The good news is the Greater Hickory Kia Classic at Rock Barn will be played Oct. 18-20 in Conover.
Exactly which 18 holes the Champions Tour stars will play, well, that remains undetermined.
Serious flooding July 27 did heavy damage to the championship course at Rock Barn Golf and Spa and the recovery process is ongoing. If everything goes perfectly, all 18 holes on the championship course will be used. Otherwise, it will be necessary to incorporate some holes from the adjacent Jackson course for the popular tournament.
“From what I’ve been told, this was not a 100-year flood. This was a 1,000-year flood,” said Jim Correll, the executive tournament director.
When the flooding occurred, eight greens on the Robert Trent Jones Jr.-designed championship course were underwater. The water quickly receded but two greens – at Nos. 3 and 5 – were severely damaged. Half of the fifth green was torn away by the flooding.
Also, a bridge on a main road that runs through the course was destroyed, cutting off access to a part of the property. It is also a key artery in handling spectator traffic at the tournament and it will not be completely rebuilt before the tournament is played.
PGA Tour officials were at Rock Barn last week to assess the situation and, Correll said, were confident the tournament can be played in October.
The championship course reopened for play on Saturday though there are temporary greens in place at Nos. 3 and 5.
The original greens on those two holes have been rebuilt and are expected to be ready for the October tournament weekend. The green on the par-3 third hole has been raised nearly five feet to avoid future flooding problems.
The larger issue is likely to be handling spectators and players around the area where the bridge was washed out.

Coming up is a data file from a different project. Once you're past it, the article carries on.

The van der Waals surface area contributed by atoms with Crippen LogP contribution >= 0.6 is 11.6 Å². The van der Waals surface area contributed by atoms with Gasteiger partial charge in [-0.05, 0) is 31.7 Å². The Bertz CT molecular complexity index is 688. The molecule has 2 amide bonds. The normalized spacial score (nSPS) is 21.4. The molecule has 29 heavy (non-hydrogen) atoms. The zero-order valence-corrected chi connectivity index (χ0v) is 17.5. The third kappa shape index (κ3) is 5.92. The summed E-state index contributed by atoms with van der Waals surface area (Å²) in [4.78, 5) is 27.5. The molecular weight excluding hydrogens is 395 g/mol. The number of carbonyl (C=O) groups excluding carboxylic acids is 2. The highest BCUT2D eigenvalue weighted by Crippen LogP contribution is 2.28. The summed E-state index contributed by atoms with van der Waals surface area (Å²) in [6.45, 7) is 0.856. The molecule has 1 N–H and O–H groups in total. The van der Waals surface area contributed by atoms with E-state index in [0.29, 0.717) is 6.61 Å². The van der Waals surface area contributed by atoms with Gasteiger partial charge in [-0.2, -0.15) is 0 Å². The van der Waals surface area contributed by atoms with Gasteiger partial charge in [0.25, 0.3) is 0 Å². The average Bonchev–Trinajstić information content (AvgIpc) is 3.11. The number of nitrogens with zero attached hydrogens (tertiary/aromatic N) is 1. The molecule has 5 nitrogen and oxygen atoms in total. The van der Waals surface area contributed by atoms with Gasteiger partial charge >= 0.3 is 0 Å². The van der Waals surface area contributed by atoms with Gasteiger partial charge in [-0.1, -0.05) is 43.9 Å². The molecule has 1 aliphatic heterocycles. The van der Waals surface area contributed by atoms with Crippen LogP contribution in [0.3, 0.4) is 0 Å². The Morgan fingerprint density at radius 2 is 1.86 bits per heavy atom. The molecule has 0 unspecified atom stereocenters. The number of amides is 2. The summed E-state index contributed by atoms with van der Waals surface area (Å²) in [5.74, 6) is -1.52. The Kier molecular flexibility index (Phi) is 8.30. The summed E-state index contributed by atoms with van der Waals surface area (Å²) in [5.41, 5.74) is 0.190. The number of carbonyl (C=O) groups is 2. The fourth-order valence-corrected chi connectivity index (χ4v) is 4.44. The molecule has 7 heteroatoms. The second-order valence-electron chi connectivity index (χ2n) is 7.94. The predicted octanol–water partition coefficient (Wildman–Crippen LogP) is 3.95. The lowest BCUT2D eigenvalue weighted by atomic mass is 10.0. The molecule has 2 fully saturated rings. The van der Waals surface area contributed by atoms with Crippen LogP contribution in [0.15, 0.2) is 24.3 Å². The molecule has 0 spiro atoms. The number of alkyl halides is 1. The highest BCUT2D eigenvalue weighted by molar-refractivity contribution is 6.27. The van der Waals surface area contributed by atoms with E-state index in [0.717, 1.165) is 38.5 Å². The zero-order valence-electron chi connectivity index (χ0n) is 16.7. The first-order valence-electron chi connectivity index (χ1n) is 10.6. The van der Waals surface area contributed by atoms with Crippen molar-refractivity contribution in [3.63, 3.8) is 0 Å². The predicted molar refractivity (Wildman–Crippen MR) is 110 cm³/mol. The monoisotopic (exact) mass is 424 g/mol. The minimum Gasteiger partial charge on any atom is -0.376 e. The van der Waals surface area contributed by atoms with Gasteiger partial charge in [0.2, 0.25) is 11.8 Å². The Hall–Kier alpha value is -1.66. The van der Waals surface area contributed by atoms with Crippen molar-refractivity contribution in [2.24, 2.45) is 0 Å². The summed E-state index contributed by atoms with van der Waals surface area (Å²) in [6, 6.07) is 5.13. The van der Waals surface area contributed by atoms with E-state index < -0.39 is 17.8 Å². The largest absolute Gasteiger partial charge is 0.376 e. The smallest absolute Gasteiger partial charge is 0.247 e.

“We’re trying to decide if it would make sense to blend in some holes from the Jackson course,” Correll said. “That will be decided very soon.”
• The First Tee of Charlotte is celebrating another first with Sam Wimbrow’s participation next month in the Nature Valley First Tee Open at Pebble Beach.
Wimbrow, 17, is the first representative from the First Tee of Charlotte to participate in the Champions Tour event where he will be paired with a pro throughout the tournament. Wimbrow is one of 80 First Tee members from around the country selected to play at Pebble Beach.
• If I’m U.S. Presidents Cup captain Fred Couples, I would think seriously about making 20-year-old rookie Jordan Spieth one of my two at-large picks for the September matches at Muirfield Village Golf Club.
Spieth, who lost a playoff to Patrick Reed Sunday at the Wyndham Championship in Greensboro, plays with a maturity beyond his years. Rather than make a safe pick with a veteran who didn’t automatically earn a spot, Couples should make the bold move of adding Spieth to the roster.
• The four-event FedEx Cup playoffs begin Thursday with The Barclays at Liberty National in Jersey City, N.J. Tiger Woods begins with the biggest lead any player has taken into the season-ending money grab.
For all the talk about what Woods didn’t do this year – win another major – think about what he has done. He’s won five times including two World Golf Championship events and The Players Championship. That makes him player of the year at this point.
• Trevor Immelman and Ryo Ishikawa have already said they will play the four-event Web.com finals series in an attempt to regain full PGA Tour status next year and many other familiar names are expected to join them. Among the players who lost their full status for the 2013-14 season are Ricky Barnes, Sean O’Hair, Tim Herron, Robert Karlsson, Chad Campbell, D.J. Trahan and Bud Cauley.
That means a strong field for the Chiquita Classic, the second Web.com finals event, Sept. 5-8.
The top 75 players on the Web.com money list qualify for the finals series but Charlotte’s Corey Nagy is 96th on the list despite a season-best tie for 10th last week in Knoxville, Tenn.
• It wasn’t a good weekend for the American team in its blowout loss to the European team in the Solheim Cup. Imagine had the Americans faced an international team that included players from Japan and South Korea, which has nine of the top 17 players in the world rankings.
Ron Green Jr. is senior writer for Global Golf Post ( www.globalgolfpost.com) and a contributor to the Charlotte Observer. He can be reached at firstname.lastname@example.org
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